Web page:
|dc.description.abstract||This thesis discusses the triangular relationship of aid, state and development since Lesotho's independence. It builds on three key hypotheses. First, during the preadj ustment period aid entrenched bureaucratic state power, but this changed with the adoption of the adjustment programme which only facilitates state survival. Secondly, hemmed in by external developemts and internal political and economic crisis, the state is caught between survival and shrinking resources. Thirdly, given the above, development has remained elusive inspite of the infusion of aid at highly preferential terms. Since the Cold War, aid issues have undergone three phases.
Until the 1960s, donor concerns focussed primarily on economic growth. Growth with redistribution or the basic needs approach
dominated aid disbursement up to the late 1970s. Since the 1980s, aid has been influenced predominantly by the IMF/World Bank
orthodoxy of adjustment. Much of the debate on aid to Africa generally and to Lesotho specifically has revolved around whether
aid develops or underdevelops recipient countries. The view that aid bolsters state power is not new. This study argues, however, that this may not be the case under adjustment conditions. Aid facilitates state survival in the context whereby donors mount a systematic offensive agianst dirigisme and economic nationalism. As they do that, the locus of economic production and interaction is shifted to private agents and autonomous social movements and the role of the state is cut back. Donor confidence, therefore; shifts from states to markets.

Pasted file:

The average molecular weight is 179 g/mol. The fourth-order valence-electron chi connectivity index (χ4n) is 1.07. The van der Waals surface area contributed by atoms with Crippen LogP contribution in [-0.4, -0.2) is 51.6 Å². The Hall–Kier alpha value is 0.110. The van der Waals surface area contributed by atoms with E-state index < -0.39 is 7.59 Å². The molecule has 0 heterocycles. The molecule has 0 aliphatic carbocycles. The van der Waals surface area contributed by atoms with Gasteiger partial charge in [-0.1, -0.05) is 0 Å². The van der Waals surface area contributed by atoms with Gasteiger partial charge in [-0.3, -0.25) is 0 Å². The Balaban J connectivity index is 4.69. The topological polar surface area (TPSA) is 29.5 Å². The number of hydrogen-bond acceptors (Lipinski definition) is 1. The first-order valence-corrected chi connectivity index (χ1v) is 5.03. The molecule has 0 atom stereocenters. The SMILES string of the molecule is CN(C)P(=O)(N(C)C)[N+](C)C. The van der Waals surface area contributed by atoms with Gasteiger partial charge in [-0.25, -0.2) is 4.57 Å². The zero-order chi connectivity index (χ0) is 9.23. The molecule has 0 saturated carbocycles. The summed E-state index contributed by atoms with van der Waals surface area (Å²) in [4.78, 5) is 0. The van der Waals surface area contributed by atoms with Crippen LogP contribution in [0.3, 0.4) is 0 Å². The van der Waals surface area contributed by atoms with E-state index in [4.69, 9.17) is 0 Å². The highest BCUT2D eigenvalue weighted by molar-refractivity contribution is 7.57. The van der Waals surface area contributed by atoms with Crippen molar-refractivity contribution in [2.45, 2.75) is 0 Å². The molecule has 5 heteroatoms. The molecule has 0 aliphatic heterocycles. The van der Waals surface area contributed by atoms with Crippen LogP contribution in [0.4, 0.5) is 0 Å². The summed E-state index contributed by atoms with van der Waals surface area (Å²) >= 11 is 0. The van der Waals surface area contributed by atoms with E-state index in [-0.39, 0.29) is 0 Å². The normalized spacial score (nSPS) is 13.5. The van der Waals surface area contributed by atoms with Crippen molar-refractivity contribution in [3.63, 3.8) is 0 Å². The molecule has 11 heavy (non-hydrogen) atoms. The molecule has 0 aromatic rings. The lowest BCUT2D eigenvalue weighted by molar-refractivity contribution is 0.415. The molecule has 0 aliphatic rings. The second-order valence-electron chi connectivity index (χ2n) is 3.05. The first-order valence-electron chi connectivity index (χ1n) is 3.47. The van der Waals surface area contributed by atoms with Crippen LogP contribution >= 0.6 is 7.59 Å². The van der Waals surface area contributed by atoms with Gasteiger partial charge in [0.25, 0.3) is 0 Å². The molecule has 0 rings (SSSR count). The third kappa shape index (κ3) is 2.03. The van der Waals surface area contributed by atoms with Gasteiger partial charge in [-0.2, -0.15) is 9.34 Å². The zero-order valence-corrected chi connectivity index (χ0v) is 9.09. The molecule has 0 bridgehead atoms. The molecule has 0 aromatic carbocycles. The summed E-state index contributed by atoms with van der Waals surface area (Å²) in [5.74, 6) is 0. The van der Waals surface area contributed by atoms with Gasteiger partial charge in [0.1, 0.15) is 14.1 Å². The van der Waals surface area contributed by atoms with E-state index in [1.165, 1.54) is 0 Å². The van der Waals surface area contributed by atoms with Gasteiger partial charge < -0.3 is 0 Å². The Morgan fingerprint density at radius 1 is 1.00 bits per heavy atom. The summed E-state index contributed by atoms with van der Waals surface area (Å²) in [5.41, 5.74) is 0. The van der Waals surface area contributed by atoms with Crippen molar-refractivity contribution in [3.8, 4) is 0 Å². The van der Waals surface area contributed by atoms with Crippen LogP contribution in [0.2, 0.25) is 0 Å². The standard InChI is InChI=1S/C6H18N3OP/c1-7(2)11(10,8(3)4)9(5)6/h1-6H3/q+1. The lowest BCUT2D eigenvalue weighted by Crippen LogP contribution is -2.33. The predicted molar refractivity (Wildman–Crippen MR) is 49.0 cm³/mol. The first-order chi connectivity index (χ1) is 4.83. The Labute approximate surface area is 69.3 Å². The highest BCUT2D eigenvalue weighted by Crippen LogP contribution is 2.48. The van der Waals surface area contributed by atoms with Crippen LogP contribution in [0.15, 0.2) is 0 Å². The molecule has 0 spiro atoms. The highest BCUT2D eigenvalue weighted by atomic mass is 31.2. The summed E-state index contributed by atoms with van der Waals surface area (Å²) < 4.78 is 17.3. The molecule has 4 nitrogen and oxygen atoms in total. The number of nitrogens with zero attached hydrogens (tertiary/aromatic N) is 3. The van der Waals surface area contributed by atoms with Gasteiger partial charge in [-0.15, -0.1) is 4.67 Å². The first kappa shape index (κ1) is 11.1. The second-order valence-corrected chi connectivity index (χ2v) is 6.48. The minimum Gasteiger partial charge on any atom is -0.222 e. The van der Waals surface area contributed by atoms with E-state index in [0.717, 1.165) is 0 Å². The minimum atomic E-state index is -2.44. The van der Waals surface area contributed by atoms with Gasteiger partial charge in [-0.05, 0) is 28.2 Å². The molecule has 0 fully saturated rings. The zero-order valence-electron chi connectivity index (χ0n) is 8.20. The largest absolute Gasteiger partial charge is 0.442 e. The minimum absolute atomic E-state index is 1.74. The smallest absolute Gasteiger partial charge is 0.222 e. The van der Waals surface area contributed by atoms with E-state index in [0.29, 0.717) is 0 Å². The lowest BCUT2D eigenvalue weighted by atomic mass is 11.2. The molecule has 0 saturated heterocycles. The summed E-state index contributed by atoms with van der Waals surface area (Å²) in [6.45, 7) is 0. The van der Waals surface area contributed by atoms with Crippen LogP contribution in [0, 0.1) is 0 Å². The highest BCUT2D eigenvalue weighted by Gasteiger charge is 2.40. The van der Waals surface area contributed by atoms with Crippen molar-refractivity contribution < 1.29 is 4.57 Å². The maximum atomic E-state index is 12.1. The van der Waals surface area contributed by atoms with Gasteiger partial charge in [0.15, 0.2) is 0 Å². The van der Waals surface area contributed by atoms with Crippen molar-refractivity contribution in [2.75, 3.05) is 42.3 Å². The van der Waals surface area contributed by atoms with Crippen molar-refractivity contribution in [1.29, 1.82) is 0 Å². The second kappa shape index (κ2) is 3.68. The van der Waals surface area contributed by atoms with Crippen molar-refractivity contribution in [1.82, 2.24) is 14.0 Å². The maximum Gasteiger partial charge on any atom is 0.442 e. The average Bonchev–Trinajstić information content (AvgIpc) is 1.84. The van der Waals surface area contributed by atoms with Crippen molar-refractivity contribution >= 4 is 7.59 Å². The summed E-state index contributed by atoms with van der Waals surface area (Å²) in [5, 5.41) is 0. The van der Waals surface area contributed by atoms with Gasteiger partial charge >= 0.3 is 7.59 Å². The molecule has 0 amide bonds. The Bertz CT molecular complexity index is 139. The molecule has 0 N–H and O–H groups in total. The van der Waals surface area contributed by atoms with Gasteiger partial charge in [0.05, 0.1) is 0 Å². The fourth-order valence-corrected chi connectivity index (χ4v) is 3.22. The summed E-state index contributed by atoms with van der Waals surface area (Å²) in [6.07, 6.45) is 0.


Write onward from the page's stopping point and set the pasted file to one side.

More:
The implications of these processes for the Lesotho state and prospects for development form the central thrust of this study. Non-probability purposive sampling was used for data collection. This approach rests on qualitative research methodology. Respondents were chosen on the basis of their position and influence on decion-making processes that impinge on the interface amongst aid, state and development. Primary data sources are clustered into three categories: Government; Donor agencies and embassies; and Non-governmental Organisations.||en_US